The Daily Citizen, Dalton, Ga.
May 6—The Dalton Fire Department is looking to hire five firefighters. The application window will remain open through May 14, said Todd Pangle, Dalton’s fire chief.
“If you know any good candidates who want to be firefighters, send them our way,” he said.
More details can be found online at the city’s website, daltonga.gov; the fire department’s website, daltonga.gov/fire; and the fire department’s Facebook page, https://www.facebook.com/CityOfDaltonFireDepartment/, Pangle said. “We try to make it as easy as we can.”
When Pangle joined the fire department more than two decades ago, there were more than 130 applicants for four spots, but when the department looked to hire four officers last year, “we had 33 total applicants, 24 of” whom were deemed qualified, so it’s “very thin picking” for firefighters, he told the members of the city’s Public Safety Commission on April 27. “We’re hoping for better results this time.”
Members of Engine 2-A company and Squad 1-A received unit citations for their efforts to protect Dalton Police Department officers from a large crowd April 4.
Firefighters and police had responded to a vehicle leaking fuel off the roadway at the intersection of New Doris and Kate streets at roughly 2:30 a.m., Pangle said. Firefighters assisted in crowd control to prevent harm to police officers.
The unit citation is for firefighters who “perform in an outstanding manner during incident operations,” Pangle said. “These actions reflect great credit upon the individuals involved, their assigned companies and the city of Dalton Fire Department.”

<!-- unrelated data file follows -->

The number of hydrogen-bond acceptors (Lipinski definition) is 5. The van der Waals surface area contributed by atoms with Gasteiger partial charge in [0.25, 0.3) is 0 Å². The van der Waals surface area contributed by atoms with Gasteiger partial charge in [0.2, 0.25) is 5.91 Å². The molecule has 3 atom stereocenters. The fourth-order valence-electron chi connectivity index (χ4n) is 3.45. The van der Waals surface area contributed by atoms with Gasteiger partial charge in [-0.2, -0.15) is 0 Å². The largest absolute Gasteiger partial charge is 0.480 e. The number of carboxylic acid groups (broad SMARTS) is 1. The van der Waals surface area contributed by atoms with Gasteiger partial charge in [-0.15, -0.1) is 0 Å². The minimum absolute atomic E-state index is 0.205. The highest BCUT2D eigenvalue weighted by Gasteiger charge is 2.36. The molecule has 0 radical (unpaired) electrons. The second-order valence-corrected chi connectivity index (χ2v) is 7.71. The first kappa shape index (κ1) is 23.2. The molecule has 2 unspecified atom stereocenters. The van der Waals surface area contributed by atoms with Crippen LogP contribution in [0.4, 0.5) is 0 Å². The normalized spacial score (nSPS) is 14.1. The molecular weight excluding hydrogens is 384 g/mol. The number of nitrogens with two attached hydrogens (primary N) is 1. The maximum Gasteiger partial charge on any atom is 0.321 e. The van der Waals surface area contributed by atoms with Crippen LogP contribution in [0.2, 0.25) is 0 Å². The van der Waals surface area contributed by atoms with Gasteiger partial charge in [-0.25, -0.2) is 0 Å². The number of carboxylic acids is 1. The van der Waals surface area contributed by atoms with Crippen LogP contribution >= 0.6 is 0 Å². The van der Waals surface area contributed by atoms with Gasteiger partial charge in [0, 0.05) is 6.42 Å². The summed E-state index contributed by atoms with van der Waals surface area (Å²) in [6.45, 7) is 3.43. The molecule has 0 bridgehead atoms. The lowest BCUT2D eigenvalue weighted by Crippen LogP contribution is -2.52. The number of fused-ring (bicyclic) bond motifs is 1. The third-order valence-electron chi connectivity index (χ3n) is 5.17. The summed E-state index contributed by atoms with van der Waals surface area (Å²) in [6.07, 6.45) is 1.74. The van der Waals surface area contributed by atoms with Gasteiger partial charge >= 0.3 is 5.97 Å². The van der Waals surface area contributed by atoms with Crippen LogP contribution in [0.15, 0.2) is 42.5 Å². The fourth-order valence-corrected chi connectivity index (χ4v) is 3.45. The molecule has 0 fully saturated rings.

These members of the fire department — Andy Brock, Anthony Johnston, Cody Manly, Chance Nelson, Austin Payne, Michael Sams and Jeff Viens — did “well beyond what was expected of (them),” said Dalton’s chief of police, Cliff Cason. “It was definitely a blessing to have them (there).”
In March, the fire department responded to 297 incidents, 197 of which were medical in nature, Pangle said. The average “turnout” time for calls, “from the time we go en route to the time we get on the scene,” was three minutes and 27 seconds.
“I am impressed by a three-four minute response time,” said Terry Mathis, chairman of the Public Safety Commission. “It’s something to be proud of.”
The department takes “a lot of pride in that, (quickly getting) help where help is needed,” Pangle said. “It’s something we’re constantly looking at.”
In March, $287,000 in losses were recorded on property with pre-incident value of roughly $1.43 million, Pangle said. That’s “a good loss ratio.”
For that month, 2 to 3 p.m. was the busiest time for calls, and 2 to 5 p.m. is generally the department’s busiest stretch, he said.
“No one day do we consistently see a majority of calls, (but rather) we have a pretty consistent number of calls each day.”
Station 1, downtown, was the busiest station in March, as is usually the case, he said. Station 1 fielded 136 of the department’s 297 March incidents.
For the fire department, “most budget lines are a little under budget at this time,” Pangle said. “Overall, we’re 4% under budget (for the year) at the end of March.”
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